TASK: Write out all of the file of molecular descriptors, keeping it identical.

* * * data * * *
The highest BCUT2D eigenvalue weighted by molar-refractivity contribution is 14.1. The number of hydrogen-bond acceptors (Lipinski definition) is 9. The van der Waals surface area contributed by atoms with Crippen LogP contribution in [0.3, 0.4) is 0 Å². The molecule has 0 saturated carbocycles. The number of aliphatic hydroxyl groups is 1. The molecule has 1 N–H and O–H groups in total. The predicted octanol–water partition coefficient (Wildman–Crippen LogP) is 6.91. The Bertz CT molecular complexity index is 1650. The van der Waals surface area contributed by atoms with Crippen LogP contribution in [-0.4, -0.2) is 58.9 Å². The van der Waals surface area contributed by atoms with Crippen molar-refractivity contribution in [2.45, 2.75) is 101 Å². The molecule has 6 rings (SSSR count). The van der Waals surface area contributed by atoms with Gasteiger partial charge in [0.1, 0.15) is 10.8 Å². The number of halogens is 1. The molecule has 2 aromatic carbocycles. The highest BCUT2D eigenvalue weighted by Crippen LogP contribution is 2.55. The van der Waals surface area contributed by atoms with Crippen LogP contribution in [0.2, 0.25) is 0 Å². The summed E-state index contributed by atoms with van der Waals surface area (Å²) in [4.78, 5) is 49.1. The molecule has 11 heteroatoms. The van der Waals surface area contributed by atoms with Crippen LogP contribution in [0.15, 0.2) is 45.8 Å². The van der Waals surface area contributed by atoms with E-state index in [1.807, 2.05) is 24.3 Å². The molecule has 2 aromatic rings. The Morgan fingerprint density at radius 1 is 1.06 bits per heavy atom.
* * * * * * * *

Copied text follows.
The highest BCUT2D eigenvalue weighted by molar-refractivity contribution is 14.1. The number of hydrogen-bond acceptors (Lipinski definition) is 9. The van der Waals surface area contributed by atoms with Crippen LogP contribution in [0.3, 0.4) is 0 Å². The molecule has 0 saturated carbocycles. The number of aliphatic hydroxyl groups is 1. The molecule has 1 N–H and O–H groups in total. The predicted octanol–water partition coefficient (Wildman–Crippen LogP) is 6.91. The Bertz CT molecular complexity index is 1650. The van der Waals surface area contributed by atoms with Crippen LogP contribution in [-0.4, -0.2) is 58.9 Å². The van der Waals surface area contributed by atoms with Crippen molar-refractivity contribution in [2.45, 2.75) is 101 Å². The molecule has 6 rings (SSSR count). The van der Waals surface area contributed by atoms with Gasteiger partial charge in [0.1, 0.15) is 10.8 Å². The number of halogens is 1. The molecule has 2 aromatic carbocycles. The highest BCUT2D eigenvalue weighted by Crippen LogP contribution is 2.55. The van der Waals surface area contributed by atoms with Crippen LogP contribution in [0.2, 0.25) is 0 Å². The summed E-state index contributed by atoms with van der Waals surface area (Å²) in [4.78, 5) is 49.1. The molecule has 11 heteroatoms. The van der Waals surface area contributed by atoms with Crippen LogP contribution in [0.15, 0.2) is 45.8 Å². The van der Waals surface area contributed by atoms with E-state index in [1.807, 2.05) is 24.3 Å². The molecule has 2 aromatic rings. The Morgan fingerprint density at radius 1 is 1.06 bits per heavy atom.